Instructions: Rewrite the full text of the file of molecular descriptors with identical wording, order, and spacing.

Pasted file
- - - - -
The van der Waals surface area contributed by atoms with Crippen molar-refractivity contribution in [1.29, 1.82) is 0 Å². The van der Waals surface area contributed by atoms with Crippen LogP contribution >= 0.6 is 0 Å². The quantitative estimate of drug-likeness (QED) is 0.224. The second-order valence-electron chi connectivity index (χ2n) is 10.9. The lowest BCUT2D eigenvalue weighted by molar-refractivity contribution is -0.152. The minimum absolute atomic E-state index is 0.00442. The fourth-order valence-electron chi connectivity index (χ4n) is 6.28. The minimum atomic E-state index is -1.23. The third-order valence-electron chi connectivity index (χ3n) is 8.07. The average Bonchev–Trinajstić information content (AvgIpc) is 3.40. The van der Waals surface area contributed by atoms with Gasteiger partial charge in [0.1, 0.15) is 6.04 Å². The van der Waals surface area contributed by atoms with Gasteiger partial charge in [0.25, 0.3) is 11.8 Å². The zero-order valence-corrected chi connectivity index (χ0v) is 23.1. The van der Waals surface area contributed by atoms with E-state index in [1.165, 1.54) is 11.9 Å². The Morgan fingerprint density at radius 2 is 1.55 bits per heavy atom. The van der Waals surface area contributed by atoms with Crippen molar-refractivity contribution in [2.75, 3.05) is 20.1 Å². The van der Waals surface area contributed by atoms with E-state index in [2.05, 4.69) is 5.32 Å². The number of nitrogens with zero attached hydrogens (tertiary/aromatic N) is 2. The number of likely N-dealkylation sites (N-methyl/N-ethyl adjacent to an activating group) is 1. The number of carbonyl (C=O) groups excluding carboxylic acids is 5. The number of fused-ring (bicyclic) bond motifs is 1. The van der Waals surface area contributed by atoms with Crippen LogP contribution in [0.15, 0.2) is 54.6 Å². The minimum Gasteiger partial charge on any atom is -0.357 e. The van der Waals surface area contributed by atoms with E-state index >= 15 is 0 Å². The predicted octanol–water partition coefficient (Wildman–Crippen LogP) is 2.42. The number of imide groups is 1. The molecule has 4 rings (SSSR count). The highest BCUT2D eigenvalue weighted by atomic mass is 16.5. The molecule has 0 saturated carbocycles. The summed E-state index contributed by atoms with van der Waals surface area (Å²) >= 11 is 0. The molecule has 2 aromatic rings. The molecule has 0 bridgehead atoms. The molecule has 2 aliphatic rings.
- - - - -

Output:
The van der Waals surface area contributed by atoms with Crippen molar-refractivity contribution in [1.29, 1.82) is 0 Å². The van der Waals surface area contributed by atoms with Crippen LogP contribution >= 0.6 is 0 Å². The quantitative estimate of drug-likeness (QED) is 0.224. The second-order valence-electron chi connectivity index (χ2n) is 10.9. The lowest BCUT2D eigenvalue weighted by molar-refractivity contribution is -0.152. The minimum absolute atomic E-state index is 0.00442. The fourth-order valence-electron chi connectivity index (χ4n) is 6.28. The minimum atomic E-state index is -1.23. The third-order valence-electron chi connectivity index (χ3n) is 8.07. The average Bonchev–Trinajstić information content (AvgIpc) is 3.40. The van der Waals surface area contributed by atoms with Gasteiger partial charge in [0.1, 0.15) is 6.04 Å². The van der Waals surface area contributed by atoms with Gasteiger partial charge in [0.25, 0.3) is 11.8 Å². The zero-order valence-corrected chi connectivity index (χ0v) is 23.1. The van der Waals surface area contributed by atoms with E-state index in [1.165, 1.54) is 11.9 Å². The Morgan fingerprint density at radius 2 is 1.55 bits per heavy atom. The van der Waals surface area contributed by atoms with Crippen molar-refractivity contribution in [2.75, 3.05) is 20.1 Å². The van der Waals surface area contributed by atoms with E-state index in [2.05, 4.69) is 5.32 Å². The number of nitrogens with zero attached hydrogens (tertiary/aromatic N) is 2. The number of likely N-dealkylation sites (N-methyl/N-ethyl adjacent to an activating group) is 1. The number of carbonyl (C=O) groups excluding carboxylic acids is 5. The number of fused-ring (bicyclic) bond motifs is 1. The van der Waals surface area contributed by atoms with Crippen LogP contribution in [0.15, 0.2) is 54.6 Å². The minimum Gasteiger partial charge on any atom is -0.357 e. The van der Waals surface area contributed by atoms with E-state index >= 15 is 0 Å². The predicted octanol–water partition coefficient (Wildman–Crippen LogP) is 2.42. The number of imide groups is 1. The molecule has 4 rings (SSSR count). The highest BCUT2D eigenvalue weighted by atomic mass is 16.5. The molecule has 0 saturated carbocycles. The summed E-state index contributed by atoms with van der Waals surface area (Å²) >= 11 is 0. The molecule has 2 aromatic rings. The molecule has 0 bridgehead atoms. The molecule has 2 aliphatic rings.